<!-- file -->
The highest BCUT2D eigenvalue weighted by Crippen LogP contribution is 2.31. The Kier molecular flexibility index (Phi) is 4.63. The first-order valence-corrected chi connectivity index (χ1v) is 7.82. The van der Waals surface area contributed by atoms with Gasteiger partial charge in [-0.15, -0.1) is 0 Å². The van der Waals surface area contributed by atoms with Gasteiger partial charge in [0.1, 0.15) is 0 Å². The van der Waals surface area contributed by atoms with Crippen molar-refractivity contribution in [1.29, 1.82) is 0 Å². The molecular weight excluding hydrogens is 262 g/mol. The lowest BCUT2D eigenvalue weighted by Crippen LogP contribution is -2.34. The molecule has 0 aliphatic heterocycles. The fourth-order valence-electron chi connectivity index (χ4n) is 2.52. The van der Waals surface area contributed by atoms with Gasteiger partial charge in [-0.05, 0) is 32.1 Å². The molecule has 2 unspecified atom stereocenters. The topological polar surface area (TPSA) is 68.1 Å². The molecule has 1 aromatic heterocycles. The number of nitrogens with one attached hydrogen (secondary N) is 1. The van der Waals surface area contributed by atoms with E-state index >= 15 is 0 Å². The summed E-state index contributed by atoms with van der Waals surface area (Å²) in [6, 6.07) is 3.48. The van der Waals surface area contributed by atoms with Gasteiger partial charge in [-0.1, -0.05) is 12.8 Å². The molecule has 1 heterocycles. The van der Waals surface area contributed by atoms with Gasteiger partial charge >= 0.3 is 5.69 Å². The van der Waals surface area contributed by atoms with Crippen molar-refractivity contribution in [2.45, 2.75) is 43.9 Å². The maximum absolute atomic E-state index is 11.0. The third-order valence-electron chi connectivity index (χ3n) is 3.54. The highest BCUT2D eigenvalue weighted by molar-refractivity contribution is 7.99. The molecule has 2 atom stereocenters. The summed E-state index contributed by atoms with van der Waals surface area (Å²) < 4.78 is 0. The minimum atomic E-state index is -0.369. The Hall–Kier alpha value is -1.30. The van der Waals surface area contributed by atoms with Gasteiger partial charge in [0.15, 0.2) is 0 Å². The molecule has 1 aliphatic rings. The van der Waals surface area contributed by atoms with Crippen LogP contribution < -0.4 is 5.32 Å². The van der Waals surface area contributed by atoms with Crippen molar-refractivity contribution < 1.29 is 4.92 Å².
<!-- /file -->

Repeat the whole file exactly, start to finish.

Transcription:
The highest BCUT2D eigenvalue weighted by Crippen LogP contribution is 2.31. The Kier molecular flexibility index (Phi) is 4.63. The first-order valence-corrected chi connectivity index (χ1v) is 7.82. The van der Waals surface area contributed by atoms with Gasteiger partial charge in [-0.15, -0.1) is 0 Å². The van der Waals surface area contributed by atoms with Gasteiger partial charge in [0.1, 0.15) is 0 Å². The van der Waals surface area contributed by atoms with Crippen molar-refractivity contribution in [1.29, 1.82) is 0 Å². The molecular weight excluding hydrogens is 262 g/mol. The lowest BCUT2D eigenvalue weighted by Crippen LogP contribution is -2.34. The molecule has 0 aliphatic heterocycles. The fourth-order valence-electron chi connectivity index (χ4n) is 2.52. The van der Waals surface area contributed by atoms with Gasteiger partial charge in [-0.05, 0) is 32.1 Å². The molecule has 2 unspecified atom stereocenters. The topological polar surface area (TPSA) is 68.1 Å². The molecule has 1 aromatic heterocycles. The number of nitrogens with one attached hydrogen (secondary N) is 1. The van der Waals surface area contributed by atoms with E-state index >= 15 is 0 Å². The summed E-state index contributed by atoms with van der Waals surface area (Å²) in [6, 6.07) is 3.48. The van der Waals surface area contributed by atoms with Gasteiger partial charge in [-0.1, -0.05) is 12.8 Å². The molecule has 1 heterocycles. The van der Waals surface area contributed by atoms with Gasteiger partial charge >= 0.3 is 5.69 Å². The van der Waals surface area contributed by atoms with Crippen molar-refractivity contribution in [2.45, 2.75) is 43.9 Å². The maximum absolute atomic E-state index is 11.0. The third-order valence-electron chi connectivity index (χ3n) is 3.54. The highest BCUT2D eigenvalue weighted by molar-refractivity contribution is 7.99. The molecule has 2 atom stereocenters. The summed E-state index contributed by atoms with van der Waals surface area (Å²) < 4.78 is 0. The minimum atomic E-state index is -0.369. The Hall–Kier alpha value is -1.30. The van der Waals surface area contributed by atoms with Gasteiger partial charge in [0.15, 0.2) is 0 Å². The molecule has 1 aliphatic rings. The van der Waals surface area contributed by atoms with Crippen LogP contribution < -0.4 is 5.32 Å². The van der Waals surface area contributed by atoms with Crippen molar-refractivity contribution < 1.29 is 4.92 Å².